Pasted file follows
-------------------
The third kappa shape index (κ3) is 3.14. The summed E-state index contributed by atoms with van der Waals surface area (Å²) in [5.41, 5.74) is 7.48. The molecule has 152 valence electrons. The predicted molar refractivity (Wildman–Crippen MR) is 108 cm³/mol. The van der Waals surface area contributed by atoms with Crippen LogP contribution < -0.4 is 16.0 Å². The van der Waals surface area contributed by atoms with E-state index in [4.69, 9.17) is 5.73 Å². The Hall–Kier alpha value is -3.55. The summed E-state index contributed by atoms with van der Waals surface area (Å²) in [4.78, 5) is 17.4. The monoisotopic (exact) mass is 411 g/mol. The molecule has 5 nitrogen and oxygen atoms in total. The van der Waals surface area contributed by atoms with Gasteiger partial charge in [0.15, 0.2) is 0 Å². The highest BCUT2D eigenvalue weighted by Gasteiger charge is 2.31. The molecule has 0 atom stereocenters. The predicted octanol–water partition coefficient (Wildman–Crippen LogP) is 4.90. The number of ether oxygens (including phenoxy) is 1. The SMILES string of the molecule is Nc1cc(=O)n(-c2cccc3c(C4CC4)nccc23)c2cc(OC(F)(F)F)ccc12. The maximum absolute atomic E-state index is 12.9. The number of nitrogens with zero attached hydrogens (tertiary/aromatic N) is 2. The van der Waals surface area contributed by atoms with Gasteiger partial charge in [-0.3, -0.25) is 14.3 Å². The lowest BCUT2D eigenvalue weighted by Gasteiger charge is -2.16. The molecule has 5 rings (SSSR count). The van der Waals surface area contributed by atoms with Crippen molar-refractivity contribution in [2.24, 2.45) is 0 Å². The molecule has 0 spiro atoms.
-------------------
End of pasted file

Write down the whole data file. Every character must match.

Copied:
The third kappa shape index (κ3) is 3.14. The summed E-state index contributed by atoms with van der Waals surface area (Å²) in [5.41, 5.74) is 7.48. The molecule has 152 valence electrons. The predicted molar refractivity (Wildman–Crippen MR) is 108 cm³/mol. The van der Waals surface area contributed by atoms with Crippen LogP contribution < -0.4 is 16.0 Å². The van der Waals surface area contributed by atoms with E-state index in [4.69, 9.17) is 5.73 Å². The Hall–Kier alpha value is -3.55. The summed E-state index contributed by atoms with van der Waals surface area (Å²) in [4.78, 5) is 17.4. The monoisotopic (exact) mass is 411 g/mol. The molecule has 5 nitrogen and oxygen atoms in total. The van der Waals surface area contributed by atoms with Gasteiger partial charge in [0.15, 0.2) is 0 Å². The highest BCUT2D eigenvalue weighted by Gasteiger charge is 2.31. The molecule has 0 atom stereocenters. The predicted octanol–water partition coefficient (Wildman–Crippen LogP) is 4.90. The number of ether oxygens (including phenoxy) is 1. The SMILES string of the molecule is Nc1cc(=O)n(-c2cccc3c(C4CC4)nccc23)c2cc(OC(F)(F)F)ccc12. The maximum absolute atomic E-state index is 12.9. The number of nitrogens with zero attached hydrogens (tertiary/aromatic N) is 2. The van der Waals surface area contributed by atoms with Gasteiger partial charge in [-0.3, -0.25) is 14.3 Å². The lowest BCUT2D eigenvalue weighted by Gasteiger charge is -2.16. The molecule has 5 rings (SSSR count). The van der Waals surface area contributed by atoms with Crippen molar-refractivity contribution in [2.24, 2.45) is 0 Å². The molecule has 0 spiro atoms.